Below you will find a few tools and suggestions for identifying and correcting office matters that may be adding stress to your life. Treat this information as a "starter kit" to help you focus your attention on an often overlooked area that can dramatically affect the likelihood that a lawyer will sink into depression or turn to substance abuse as an escape.
A Look in the Mirror
The following situations offer a small sampling of office patterns that, if ignored, can lead to chronic and crippling stress:
- Chronic, office-wide chaos.
- Unclear mission; no written long-term goals.
- Weak or haphazard internal leadership.
- Unclear and inconsistently enforced policies and procedures.
- Little, if any, true teamwork, cross-selling of services, or support of one another.
- Lack of loyalty to the firm and a distrust of partners or other coworkers.
- Poor communication and people skills.
- Criticism voiced publicly and frequently; compliments or appreciation rarely, if ever, offered.
- Low office morale.
- High employee turnover.
- Chronic procrastination.
- Poor planning and prioritizing, resulting in last-minute panics.
- Lack of time-management skills.
- File mismanagement and disorganization.
- Repeated failure to meet deadlines promised to clients.
- Frequent client complaints, many of which are of the same type (e.g., unreturned phone calls, not being kept informed about the status of their cases).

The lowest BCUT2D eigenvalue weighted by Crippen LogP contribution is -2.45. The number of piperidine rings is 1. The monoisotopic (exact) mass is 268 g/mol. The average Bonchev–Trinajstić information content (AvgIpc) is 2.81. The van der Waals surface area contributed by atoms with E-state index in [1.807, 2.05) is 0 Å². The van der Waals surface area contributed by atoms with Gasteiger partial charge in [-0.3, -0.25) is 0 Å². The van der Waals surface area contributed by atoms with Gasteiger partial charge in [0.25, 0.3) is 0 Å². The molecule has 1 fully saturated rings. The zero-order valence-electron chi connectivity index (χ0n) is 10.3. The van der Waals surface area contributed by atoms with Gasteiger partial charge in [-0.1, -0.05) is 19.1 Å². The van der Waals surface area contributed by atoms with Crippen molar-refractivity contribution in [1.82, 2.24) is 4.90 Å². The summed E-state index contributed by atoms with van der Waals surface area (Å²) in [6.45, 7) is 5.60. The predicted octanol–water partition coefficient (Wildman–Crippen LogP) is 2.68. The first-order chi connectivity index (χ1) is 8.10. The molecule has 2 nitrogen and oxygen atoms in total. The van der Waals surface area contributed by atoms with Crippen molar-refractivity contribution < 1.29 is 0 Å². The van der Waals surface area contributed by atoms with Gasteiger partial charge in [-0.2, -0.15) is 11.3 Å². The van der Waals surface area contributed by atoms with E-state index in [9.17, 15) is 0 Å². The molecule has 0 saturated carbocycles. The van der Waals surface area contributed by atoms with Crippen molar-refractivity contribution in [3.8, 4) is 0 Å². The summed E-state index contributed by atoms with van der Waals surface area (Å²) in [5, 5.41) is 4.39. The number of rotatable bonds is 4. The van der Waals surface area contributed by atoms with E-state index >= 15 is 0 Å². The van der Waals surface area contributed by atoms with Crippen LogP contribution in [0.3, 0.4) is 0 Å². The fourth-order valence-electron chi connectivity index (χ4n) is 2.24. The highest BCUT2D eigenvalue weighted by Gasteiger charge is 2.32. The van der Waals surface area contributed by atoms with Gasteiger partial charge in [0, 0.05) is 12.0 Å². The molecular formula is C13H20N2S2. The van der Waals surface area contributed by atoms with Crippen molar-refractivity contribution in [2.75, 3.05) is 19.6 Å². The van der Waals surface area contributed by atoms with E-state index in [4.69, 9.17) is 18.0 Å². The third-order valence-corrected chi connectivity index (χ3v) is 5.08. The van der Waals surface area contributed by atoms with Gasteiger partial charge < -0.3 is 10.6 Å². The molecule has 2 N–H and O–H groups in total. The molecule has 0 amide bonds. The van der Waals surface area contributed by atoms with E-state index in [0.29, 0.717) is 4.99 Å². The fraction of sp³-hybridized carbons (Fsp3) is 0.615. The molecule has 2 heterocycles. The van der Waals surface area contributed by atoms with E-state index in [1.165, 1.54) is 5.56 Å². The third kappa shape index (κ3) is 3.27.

There is good news and bad news about this incomplete list of potential time bombs within our offices. The bad news is that these types of problems are all too common within many offices. The good news, however, is that there is a great deal that we can do to fix these problems and thus decrease work-related stress. All it takes is your willingness to get started, rather than waiting for someone else to "just fix it."
Let's be honest. We all have days when we grumble to ourselves,
- "Can I trade this job for whatever is behind Door #1?"
- "Nice perfume, but must you marinate in it?"
- "Daily panic and chaos...this is what I get for surviving law school?!"
- "Our office is the world's largest natural source of sarcasm!"
- "Is there a sign outside my door that reads 'Endless Interruptions Appreciated & Welcome'?"
- "Have I thanked you lately for your whining, chronic complaining, and negative attitude?"
- "If our cash flow was as big as your ego, we would be enormously rich!"
- "Thank you for being such a jerk; it helps make me look nicer!